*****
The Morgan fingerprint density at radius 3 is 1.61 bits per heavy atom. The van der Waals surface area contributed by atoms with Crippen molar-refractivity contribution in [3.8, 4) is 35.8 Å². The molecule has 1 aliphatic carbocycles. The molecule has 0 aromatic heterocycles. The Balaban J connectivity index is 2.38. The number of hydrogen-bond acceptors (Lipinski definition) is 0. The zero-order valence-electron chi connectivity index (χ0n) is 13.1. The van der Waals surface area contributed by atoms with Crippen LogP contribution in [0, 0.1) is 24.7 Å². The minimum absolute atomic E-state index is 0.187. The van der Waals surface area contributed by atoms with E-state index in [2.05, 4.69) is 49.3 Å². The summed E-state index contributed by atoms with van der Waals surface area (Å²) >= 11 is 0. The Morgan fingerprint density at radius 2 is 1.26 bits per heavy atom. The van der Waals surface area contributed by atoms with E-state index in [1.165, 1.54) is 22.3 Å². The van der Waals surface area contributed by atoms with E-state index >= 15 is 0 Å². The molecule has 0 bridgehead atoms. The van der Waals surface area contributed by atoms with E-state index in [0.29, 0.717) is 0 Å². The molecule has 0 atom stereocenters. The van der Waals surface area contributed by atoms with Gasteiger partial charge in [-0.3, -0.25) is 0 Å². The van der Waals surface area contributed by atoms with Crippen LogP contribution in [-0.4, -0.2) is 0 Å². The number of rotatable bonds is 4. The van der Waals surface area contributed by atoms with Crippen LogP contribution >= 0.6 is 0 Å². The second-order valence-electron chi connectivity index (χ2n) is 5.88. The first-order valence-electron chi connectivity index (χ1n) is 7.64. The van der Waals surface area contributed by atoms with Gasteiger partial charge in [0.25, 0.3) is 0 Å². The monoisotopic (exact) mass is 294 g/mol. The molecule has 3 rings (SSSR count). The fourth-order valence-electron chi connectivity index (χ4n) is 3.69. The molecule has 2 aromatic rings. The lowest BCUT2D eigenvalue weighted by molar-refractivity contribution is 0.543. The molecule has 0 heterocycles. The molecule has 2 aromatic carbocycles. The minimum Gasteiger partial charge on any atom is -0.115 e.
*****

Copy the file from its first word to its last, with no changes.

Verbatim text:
The Morgan fingerprint density at radius 3 is 1.61 bits per heavy atom. The van der Waals surface area contributed by atoms with Crippen molar-refractivity contribution in [3.8, 4) is 35.8 Å². The molecule has 1 aliphatic carbocycles. The molecule has 0 aromatic heterocycles. The Balaban J connectivity index is 2.38. The number of hydrogen-bond acceptors (Lipinski definition) is 0. The zero-order valence-electron chi connectivity index (χ0n) is 13.1. The van der Waals surface area contributed by atoms with Crippen LogP contribution in [0, 0.1) is 24.7 Å². The minimum absolute atomic E-state index is 0.187. The van der Waals surface area contributed by atoms with E-state index in [2.05, 4.69) is 49.3 Å². The summed E-state index contributed by atoms with van der Waals surface area (Å²) >= 11 is 0. The Morgan fingerprint density at radius 2 is 1.26 bits per heavy atom. The van der Waals surface area contributed by atoms with E-state index in [1.165, 1.54) is 22.3 Å². The van der Waals surface area contributed by atoms with E-state index >= 15 is 0 Å². The molecule has 0 bridgehead atoms. The van der Waals surface area contributed by atoms with E-state index in [0.29, 0.717) is 0 Å². The molecule has 0 atom stereocenters. The van der Waals surface area contributed by atoms with Gasteiger partial charge in [-0.3, -0.25) is 0 Å². The van der Waals surface area contributed by atoms with Crippen LogP contribution in [-0.4, -0.2) is 0 Å². The number of rotatable bonds is 4. The van der Waals surface area contributed by atoms with Crippen LogP contribution >= 0.6 is 0 Å². The second-order valence-electron chi connectivity index (χ2n) is 5.88. The first-order valence-electron chi connectivity index (χ1n) is 7.64. The van der Waals surface area contributed by atoms with Gasteiger partial charge in [0.25, 0.3) is 0 Å². The monoisotopic (exact) mass is 294 g/mol. The molecule has 3 rings (SSSR count). The fourth-order valence-electron chi connectivity index (χ4n) is 3.69. The molecule has 2 aromatic rings. The lowest BCUT2D eigenvalue weighted by molar-refractivity contribution is 0.543. The molecule has 0 heterocycles. The molecule has 2 aromatic carbocycles. The minimum Gasteiger partial charge on any atom is -0.115 e.